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CHAPTER 5 HISTORY OF INTEREST RATES & RISK PREMIUMS

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CHAPTER 5  HISTORY OF INTEREST RATES & RISK PREMIUMS Powered By Docstoc
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                CHAPTER 5: HISTORY OF INTEREST RATES & RISK PREMIUMS


1. Your holding period return for the next year on the money market fund depends on what 30 day
   interest rates will be each month when it is time to roll over maturing securities. The one-year
   savings deposit will offer a 7.5% holding period return for the year. If you forecast the rate on
   money market instruments to rise significantly above the current yield of 6%, then the money
   market fund might result in a higher HPR for the year. While the 20-year Treasury bond is offering
   a yield to maturity of 9% per year, which is 150 basis points higher than the rate on the one-year
   savings deposit at the bank, you could wind up with a one-year HPR of much less than 7.5% on the
   bond if long-term interest rates rise during the year. If Treasury bond yields rise above 9% during
   the year, then the price of the bond will fall, and the capital loss will wipe out some or all of the 9%
   return you would have received if bond yields had remained unchanged over the course of the year.


      3. a.   The Inflation-Plus CD is safer because it guarantees the purchasing power of the investment.
              Using the approximation that the real rate equals the nominal rate minus the inflation rate,
              the CD provides a real rate of 3.5% regardless of the inflation rate.

        b.    The expected return depends on the expected rate of inflation over the next year. If the
              rate of inflation is less than 3.5% then the conventional CD will offer a higher real return
              than the Inflation-Plus CD; if inflation is more than 3.5%, the opposite will be true.

        c.    If you expect the rate of inflation to be 3% over the next year, then the conventional CD
              offers you an expected real rate of return of 4%, which is 0.5% higher than the real rate
              on the inflation-protected CD. But unless you know that inflation will be 3% with
              certainty, the conventional CD is also riskier. The question of which is the better
              investment then depends on your attitude towards risk versus return. You might choose
              to diversify and invest part of your funds in each.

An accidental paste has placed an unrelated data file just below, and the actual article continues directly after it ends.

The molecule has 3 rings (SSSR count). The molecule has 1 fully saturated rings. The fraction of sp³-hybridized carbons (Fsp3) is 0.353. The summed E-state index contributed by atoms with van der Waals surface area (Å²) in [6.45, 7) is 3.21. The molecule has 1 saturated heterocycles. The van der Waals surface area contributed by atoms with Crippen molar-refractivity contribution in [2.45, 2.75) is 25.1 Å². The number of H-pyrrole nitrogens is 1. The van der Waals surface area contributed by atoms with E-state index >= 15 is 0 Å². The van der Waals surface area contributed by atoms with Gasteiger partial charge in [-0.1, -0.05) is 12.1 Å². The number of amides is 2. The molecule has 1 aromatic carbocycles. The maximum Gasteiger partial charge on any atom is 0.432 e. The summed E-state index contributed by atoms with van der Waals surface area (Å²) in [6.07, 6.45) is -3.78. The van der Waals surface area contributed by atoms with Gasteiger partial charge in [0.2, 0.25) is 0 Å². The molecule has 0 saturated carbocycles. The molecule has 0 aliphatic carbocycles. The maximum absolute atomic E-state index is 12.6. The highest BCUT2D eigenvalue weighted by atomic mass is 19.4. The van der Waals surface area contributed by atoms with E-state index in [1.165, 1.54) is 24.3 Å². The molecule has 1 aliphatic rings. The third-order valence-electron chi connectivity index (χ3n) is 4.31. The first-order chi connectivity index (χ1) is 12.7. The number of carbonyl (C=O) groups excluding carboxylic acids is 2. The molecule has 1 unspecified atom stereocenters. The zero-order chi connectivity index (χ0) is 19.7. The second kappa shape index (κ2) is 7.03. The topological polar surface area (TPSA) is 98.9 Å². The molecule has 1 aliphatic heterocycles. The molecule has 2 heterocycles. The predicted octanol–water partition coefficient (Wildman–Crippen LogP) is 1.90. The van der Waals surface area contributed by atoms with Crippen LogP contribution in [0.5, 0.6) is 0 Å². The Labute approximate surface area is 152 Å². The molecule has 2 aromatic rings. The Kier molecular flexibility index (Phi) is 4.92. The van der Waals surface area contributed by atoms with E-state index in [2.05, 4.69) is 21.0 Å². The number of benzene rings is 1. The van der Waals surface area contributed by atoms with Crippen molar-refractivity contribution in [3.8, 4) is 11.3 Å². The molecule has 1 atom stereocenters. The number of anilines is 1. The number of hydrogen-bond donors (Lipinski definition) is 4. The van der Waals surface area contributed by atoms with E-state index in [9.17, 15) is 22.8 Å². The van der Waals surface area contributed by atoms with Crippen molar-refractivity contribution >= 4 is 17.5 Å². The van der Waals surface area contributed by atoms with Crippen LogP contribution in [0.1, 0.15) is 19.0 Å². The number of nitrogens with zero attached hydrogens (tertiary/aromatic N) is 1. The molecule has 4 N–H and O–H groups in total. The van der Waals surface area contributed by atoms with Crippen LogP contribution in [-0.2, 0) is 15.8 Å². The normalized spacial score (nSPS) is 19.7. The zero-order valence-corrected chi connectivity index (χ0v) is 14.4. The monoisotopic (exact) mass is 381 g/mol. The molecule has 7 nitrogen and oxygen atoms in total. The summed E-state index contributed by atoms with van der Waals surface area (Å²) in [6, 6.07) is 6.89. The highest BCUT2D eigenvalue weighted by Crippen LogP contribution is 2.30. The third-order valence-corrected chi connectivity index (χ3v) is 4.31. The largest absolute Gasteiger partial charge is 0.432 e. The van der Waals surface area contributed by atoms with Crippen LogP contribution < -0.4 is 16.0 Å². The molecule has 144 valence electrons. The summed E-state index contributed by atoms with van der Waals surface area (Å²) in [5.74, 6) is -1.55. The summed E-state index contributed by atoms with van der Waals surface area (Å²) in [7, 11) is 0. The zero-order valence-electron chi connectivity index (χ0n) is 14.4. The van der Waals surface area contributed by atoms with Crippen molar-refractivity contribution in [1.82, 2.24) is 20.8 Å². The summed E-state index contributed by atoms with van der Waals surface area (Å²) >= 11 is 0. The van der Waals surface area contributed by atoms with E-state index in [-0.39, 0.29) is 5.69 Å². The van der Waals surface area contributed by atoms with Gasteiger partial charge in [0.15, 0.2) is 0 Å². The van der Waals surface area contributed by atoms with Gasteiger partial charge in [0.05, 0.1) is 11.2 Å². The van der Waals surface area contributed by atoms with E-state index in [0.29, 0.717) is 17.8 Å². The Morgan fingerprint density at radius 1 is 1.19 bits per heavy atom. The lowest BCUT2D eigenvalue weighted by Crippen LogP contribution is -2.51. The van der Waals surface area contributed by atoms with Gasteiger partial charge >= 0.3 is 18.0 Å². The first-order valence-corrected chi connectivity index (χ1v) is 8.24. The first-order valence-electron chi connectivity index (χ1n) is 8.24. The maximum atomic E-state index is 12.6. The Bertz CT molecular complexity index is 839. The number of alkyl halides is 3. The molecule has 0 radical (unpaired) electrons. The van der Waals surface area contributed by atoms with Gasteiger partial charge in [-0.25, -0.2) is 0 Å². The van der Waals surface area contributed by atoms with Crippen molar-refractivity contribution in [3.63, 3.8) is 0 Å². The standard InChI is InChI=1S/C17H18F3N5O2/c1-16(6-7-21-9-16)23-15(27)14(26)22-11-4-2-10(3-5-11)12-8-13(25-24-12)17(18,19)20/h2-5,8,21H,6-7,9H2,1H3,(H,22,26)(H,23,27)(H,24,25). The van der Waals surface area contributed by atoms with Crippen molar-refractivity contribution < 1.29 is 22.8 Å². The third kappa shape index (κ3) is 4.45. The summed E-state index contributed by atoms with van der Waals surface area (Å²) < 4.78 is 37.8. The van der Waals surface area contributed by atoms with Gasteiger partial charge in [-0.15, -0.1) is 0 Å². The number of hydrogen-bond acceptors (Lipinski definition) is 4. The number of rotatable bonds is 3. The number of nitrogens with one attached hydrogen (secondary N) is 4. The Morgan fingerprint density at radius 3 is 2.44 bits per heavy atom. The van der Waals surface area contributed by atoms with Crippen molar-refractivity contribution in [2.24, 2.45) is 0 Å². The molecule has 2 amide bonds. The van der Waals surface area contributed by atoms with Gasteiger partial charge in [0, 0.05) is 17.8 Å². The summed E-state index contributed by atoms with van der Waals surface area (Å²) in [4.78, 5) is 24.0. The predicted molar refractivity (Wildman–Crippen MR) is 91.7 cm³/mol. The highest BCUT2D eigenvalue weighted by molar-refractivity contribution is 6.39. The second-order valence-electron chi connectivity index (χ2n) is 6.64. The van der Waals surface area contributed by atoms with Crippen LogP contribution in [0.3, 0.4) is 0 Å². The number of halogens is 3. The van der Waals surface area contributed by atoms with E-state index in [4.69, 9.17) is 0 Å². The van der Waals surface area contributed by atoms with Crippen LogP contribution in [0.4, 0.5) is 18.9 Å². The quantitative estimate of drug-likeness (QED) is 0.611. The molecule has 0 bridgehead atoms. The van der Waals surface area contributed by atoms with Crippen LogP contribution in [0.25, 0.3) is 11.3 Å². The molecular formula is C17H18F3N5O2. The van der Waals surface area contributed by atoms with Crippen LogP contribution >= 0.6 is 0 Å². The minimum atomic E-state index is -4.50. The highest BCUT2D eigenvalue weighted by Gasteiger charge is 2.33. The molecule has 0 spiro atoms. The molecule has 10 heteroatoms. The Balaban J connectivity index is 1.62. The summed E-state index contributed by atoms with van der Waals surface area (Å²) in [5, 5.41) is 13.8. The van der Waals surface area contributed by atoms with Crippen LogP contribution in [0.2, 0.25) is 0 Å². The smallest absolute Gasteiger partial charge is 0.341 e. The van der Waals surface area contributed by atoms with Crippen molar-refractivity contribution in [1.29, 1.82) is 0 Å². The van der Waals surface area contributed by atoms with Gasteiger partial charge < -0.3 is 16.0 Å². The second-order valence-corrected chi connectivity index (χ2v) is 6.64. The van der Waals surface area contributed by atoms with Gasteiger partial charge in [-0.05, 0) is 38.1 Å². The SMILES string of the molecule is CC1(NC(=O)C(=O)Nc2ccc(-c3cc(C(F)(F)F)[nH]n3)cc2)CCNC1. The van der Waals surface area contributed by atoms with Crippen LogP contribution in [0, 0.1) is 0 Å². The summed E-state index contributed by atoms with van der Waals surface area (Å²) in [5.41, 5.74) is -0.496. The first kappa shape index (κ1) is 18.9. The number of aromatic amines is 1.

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     d.    No. We cannot assume that the entire difference between the nominal risk-free rate (on
           conventional CDs) of 7% and the real risk-free rate (on inflation-protected CDs) of 3.5%
           is the expected rate of inflation. Part of the difference is probably a risk premium
           associated with the uncertainty surrounding the real rate of return on the conventional
           CDs. This implies that the expected rate of inflation is less than 3.5% per year.


4.                 E(r) = .35  44% + .30                        –16%) = 14%.
                                        – 14)2                     – 14)2       –16 – 14)2 = 630
                   Standard deviation = 25.10%

           The mean is unchanged, but the standard deviation has increased, as the probabilities of
           the high and low returns have increased.

6.         The average risk premium on stocks for the period 1926-1999 was 9.29% per year.
           Adding this to a risk-free rate of 6% gives an expected return of 15.29% per year for the
           S&P 500 portfolio.

                                                1 + Nominal HPR       Nominal HPR – Inflation
8. a       Real holding period return       =      1 + Inflation –1 =      1 + Inflation

                                                .80 – .70
                                            =     1.70 = .0588 = 5.88%

      b.   The approximation gives a real HPR of 80% – 70% = 10%, which is clearly too high.


9.         From Table 5.2, the average real rate on bills has been approximately 3.82% – 3.17%
           = .65%.

      a.   T-bills: .65% real rate + 3% inflation = 3.65%
      b.   Large stock return: 3.65% T-bill rate + 9.29% historical risk premium = 12.94%
      c.   The risk premium on stocks remains unchanged. [A premium, the difference between
           two rates, is a real value, unaffected by inflation].

12.        b

13.        d

14.        c

15.        b



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